Austrian economics

"Ron Paul's ideas no longer fringe"


So declareth an L.A. Times headline, on an article-slash-discussion of Austrian economics that begins like this:

For three decades, Texas congressman and former presidential candidate Ron Paul's extreme brand of libertarian economics consigned him to the far fringes even among conservatives. Not a few times, his views put him on the losing end of 434-1 votes on Capitol Hill.

Eclectic anti-statism redux

No longer. With the economy still struggling and political divisions deepening, Paul's ideas not only are gaining a wider audience but also are helping to shape a potentially historic battle over economic policy—a struggle that will affect everything including jobs, growth and the nation's place in the global economy.

Already, Paul's long-derided proposal to give Congress supervisory power over the traditionally independent Federal Reserve appears to be on its way to becoming law.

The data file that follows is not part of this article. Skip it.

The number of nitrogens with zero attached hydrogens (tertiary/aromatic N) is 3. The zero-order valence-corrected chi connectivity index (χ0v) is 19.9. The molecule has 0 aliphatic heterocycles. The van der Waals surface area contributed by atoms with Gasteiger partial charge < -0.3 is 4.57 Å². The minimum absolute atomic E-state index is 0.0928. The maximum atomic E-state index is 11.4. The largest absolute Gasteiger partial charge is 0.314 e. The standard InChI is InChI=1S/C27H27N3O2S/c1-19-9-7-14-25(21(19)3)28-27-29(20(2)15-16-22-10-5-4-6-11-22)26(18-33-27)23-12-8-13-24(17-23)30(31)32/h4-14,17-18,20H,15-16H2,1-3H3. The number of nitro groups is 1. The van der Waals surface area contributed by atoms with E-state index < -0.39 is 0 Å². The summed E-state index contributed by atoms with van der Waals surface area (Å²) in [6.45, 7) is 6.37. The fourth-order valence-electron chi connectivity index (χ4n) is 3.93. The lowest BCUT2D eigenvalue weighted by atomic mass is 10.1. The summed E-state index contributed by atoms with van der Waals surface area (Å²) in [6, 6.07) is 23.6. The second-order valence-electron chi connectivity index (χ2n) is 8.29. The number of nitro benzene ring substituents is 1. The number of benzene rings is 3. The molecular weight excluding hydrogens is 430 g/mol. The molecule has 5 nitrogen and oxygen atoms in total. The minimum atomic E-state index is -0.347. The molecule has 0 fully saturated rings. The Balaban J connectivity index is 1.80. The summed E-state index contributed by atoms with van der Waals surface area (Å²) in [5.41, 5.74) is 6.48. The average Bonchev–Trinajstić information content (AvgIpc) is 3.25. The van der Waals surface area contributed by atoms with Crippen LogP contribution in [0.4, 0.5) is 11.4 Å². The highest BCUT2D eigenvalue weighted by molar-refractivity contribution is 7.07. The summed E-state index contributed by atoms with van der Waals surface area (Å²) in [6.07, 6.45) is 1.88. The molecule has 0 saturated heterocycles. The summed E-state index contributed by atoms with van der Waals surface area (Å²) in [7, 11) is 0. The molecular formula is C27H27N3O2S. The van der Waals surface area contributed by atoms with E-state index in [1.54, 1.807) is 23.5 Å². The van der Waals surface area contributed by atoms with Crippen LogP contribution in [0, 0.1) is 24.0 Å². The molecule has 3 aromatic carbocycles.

His warnings on deficits and inflation are now Republican mantras.

And with this year's congressional election campaign looming, the Texas congressman's deep-seated distrust of activist government has helped fuel protests such as the tea-party movement, harden partisan divisions in Washington and stoke public fears about federal spending and the deficit.

Hat tip to Kerry Welsh.

Senior Editor Brian Doherty chronicled Paul's concurrent Audit-the-Fed/End-the-Fed movements in our November 2009 issue, and typed up some "Scenes from the Ron Paul Revolution" back in February 2008.